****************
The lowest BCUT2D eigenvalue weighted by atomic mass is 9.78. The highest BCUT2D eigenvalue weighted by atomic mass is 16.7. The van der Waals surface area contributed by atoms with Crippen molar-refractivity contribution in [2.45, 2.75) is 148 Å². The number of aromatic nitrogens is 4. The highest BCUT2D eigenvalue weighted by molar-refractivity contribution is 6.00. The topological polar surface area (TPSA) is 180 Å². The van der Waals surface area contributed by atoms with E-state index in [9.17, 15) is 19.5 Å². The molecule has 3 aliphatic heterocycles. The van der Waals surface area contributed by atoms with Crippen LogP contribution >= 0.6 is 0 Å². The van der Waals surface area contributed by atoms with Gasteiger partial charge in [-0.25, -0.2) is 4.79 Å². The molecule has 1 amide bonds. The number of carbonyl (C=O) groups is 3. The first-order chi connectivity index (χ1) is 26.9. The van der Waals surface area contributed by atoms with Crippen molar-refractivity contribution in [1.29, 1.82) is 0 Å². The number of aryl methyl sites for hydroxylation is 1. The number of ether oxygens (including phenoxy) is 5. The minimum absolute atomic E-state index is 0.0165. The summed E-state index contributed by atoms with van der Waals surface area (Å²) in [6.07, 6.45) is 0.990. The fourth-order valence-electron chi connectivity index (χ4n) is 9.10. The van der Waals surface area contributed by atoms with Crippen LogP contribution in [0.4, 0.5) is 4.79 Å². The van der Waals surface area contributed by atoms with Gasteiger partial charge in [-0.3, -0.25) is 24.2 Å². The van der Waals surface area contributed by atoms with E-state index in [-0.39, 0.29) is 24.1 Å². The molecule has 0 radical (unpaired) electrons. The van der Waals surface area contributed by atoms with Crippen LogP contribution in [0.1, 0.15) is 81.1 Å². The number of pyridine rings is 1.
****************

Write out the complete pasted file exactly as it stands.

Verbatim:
The lowest BCUT2D eigenvalue weighted by atomic mass is 9.78. The highest BCUT2D eigenvalue weighted by atomic mass is 16.7. The van der Waals surface area contributed by atoms with Crippen molar-refractivity contribution in [2.45, 2.75) is 148 Å². The number of aromatic nitrogens is 4. The highest BCUT2D eigenvalue weighted by molar-refractivity contribution is 6.00. The topological polar surface area (TPSA) is 180 Å². The van der Waals surface area contributed by atoms with E-state index in [9.17, 15) is 19.5 Å². The molecule has 3 aliphatic heterocycles. The van der Waals surface area contributed by atoms with Crippen LogP contribution >= 0.6 is 0 Å². The van der Waals surface area contributed by atoms with Gasteiger partial charge in [-0.25, -0.2) is 4.79 Å². The molecule has 1 amide bonds. The number of carbonyl (C=O) groups is 3. The first-order chi connectivity index (χ1) is 26.9. The van der Waals surface area contributed by atoms with Crippen molar-refractivity contribution in [1.29, 1.82) is 0 Å². The number of aryl methyl sites for hydroxylation is 1. The number of ether oxygens (including phenoxy) is 5. The minimum absolute atomic E-state index is 0.0165. The summed E-state index contributed by atoms with van der Waals surface area (Å²) in [6.07, 6.45) is 0.990. The fourth-order valence-electron chi connectivity index (χ4n) is 9.10. The van der Waals surface area contributed by atoms with Crippen LogP contribution in [0.4, 0.5) is 4.79 Å². The van der Waals surface area contributed by atoms with Gasteiger partial charge in [-0.3, -0.25) is 24.2 Å². The van der Waals surface area contributed by atoms with E-state index in [-0.39, 0.29) is 24.1 Å². The molecule has 0 radical (unpaired) electrons. The van der Waals surface area contributed by atoms with Crippen LogP contribution in [0.1, 0.15) is 81.1 Å². The number of pyridine rings is 1.